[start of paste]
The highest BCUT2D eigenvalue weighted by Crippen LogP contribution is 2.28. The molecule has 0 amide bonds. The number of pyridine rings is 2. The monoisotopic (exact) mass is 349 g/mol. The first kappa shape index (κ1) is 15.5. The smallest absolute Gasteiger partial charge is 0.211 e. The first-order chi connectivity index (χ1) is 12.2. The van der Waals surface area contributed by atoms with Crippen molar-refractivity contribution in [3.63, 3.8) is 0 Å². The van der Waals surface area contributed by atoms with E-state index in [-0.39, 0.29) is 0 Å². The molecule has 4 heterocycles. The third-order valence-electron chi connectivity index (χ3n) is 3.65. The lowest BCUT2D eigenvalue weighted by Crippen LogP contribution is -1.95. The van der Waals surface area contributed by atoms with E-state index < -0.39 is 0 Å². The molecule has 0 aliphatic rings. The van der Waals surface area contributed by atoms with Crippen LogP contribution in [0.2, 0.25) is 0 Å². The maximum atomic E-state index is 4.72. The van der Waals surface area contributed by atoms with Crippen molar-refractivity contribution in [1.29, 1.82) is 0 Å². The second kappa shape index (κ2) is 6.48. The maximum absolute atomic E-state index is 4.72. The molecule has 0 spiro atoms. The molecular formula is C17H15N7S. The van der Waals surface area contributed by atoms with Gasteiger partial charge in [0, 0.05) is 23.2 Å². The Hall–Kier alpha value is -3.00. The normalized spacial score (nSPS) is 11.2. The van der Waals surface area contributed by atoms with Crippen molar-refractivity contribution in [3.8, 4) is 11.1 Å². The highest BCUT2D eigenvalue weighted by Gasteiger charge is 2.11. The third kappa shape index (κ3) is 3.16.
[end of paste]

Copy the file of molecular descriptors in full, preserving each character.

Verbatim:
The highest BCUT2D eigenvalue weighted by Crippen LogP contribution is 2.28. The molecule has 0 amide bonds. The number of pyridine rings is 2. The monoisotopic (exact) mass is 349 g/mol. The first kappa shape index (κ1) is 15.5. The smallest absolute Gasteiger partial charge is 0.211 e. The first-order chi connectivity index (χ1) is 12.2. The van der Waals surface area contributed by atoms with Crippen molar-refractivity contribution in [3.63, 3.8) is 0 Å². The van der Waals surface area contributed by atoms with E-state index in [-0.39, 0.29) is 0 Å². The molecule has 4 heterocycles. The third-order valence-electron chi connectivity index (χ3n) is 3.65. The lowest BCUT2D eigenvalue weighted by Crippen LogP contribution is -1.95. The van der Waals surface area contributed by atoms with E-state index < -0.39 is 0 Å². The molecule has 0 aliphatic rings. The van der Waals surface area contributed by atoms with Crippen LogP contribution in [0.2, 0.25) is 0 Å². The maximum atomic E-state index is 4.72. The van der Waals surface area contributed by atoms with Crippen molar-refractivity contribution in [1.29, 1.82) is 0 Å². The second kappa shape index (κ2) is 6.48. The maximum absolute atomic E-state index is 4.72. The molecule has 0 spiro atoms. The molecular formula is C17H15N7S. The van der Waals surface area contributed by atoms with Gasteiger partial charge in [0, 0.05) is 23.2 Å². The Hall–Kier alpha value is -3.00. The normalized spacial score (nSPS) is 11.2. The van der Waals surface area contributed by atoms with Crippen molar-refractivity contribution in [3.8, 4) is 11.1 Å². The highest BCUT2D eigenvalue weighted by Gasteiger charge is 2.11. The third kappa shape index (κ3) is 3.16.